Hile some conservatives focused on Sotomayor’s positions on gun rights and abortion, many seemed fi xated with her comments regarding race and ethnicity. Their opposition, which continued up to the moment of the 68-31 Senate vote last month, appeared to be based on the notion that her ethnic background precluded her from judicial objectivity.
This might have been a typical conservative outcry to a left-of-center court nominee, but many scholars say the fi ght over Sotomayor is indicative of a larger struggle over the politics of identity. They say the Sotomayor nomination, on the heels of the election of the country’s fi rst Black president, appears to be an attempt by White conservatives to control the discourse on race and ethnicity.
Dr. Ronald Jackson, associate dean in the College of Media and chair of the African- American Studies department at the University of Illinois at Urbana-Champaign, says some of the GOP senators who opposed Sotomayor’s nomination backed her appointment as a federal judge under President George H.W. Bush in 1992. Jackson says those same lawmakers might have felt pressure from conservative constituents wary of nominating a Latina to the nation’s highest court.
“It could be argued that people are nervous,” says Jackson, whose research has focused on the construction of Whiteness. “The whole confi rmation turned into a spectacle.”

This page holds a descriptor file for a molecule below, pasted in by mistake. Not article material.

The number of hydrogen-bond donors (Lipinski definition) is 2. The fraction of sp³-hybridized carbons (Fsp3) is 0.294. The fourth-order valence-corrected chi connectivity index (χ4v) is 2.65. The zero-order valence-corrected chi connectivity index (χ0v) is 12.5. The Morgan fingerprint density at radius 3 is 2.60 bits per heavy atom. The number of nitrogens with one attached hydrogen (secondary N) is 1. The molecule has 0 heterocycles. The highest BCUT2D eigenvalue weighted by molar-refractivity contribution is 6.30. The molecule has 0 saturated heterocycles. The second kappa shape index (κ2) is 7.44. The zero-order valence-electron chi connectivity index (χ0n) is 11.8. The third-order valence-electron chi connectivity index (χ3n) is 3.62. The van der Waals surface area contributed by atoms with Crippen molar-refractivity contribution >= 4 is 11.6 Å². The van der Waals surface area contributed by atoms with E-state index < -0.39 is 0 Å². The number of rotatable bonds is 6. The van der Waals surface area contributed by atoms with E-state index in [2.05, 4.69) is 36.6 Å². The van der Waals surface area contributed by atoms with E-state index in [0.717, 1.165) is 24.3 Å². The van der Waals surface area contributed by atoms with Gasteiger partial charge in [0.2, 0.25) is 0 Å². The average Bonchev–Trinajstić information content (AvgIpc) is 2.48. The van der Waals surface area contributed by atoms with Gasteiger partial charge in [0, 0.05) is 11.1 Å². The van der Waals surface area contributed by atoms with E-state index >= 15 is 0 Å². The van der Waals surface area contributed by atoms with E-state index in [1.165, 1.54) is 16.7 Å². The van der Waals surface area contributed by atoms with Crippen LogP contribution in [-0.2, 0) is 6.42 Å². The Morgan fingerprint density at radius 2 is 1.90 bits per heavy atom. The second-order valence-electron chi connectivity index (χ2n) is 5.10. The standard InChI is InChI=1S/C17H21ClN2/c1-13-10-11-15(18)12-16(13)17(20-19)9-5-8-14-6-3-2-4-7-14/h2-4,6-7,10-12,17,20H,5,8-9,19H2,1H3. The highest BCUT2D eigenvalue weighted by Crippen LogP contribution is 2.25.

Media coverage of the comments and discussions didn’t place histories of race and issues such as affi rmative action into proper context, University of Minnesota journalism professor Dr. Catherine Squires says.
“There are too few journalists who understand the history being framed,” she says. As a result, “there is a very tangled network of problems that makes it very easy for [political commentator] Glenn Beck to say Obama hates all White people and that there is reverse racism.”
Beck’s comments â€” which he directed at Obama following his intervention in an alleged racial profi ling case involving Harvard professor Henry Louis Gates Jr. â€” were repudiated by other conservatives, but they fell in line with claims by such right-wing commentators as Rush Limbaugh and Michelle Malkin, who considered the Sotomayor nomination as a direct attack on Whites. Limbaugh, for one, asserted that Sotomayor “brings a form of bigotry and racism to the court. … And how can a party get behind such a candidate? That’s what would be asked if somebody were foolish enough to nominate David Duke or pick somebody even less offensive.”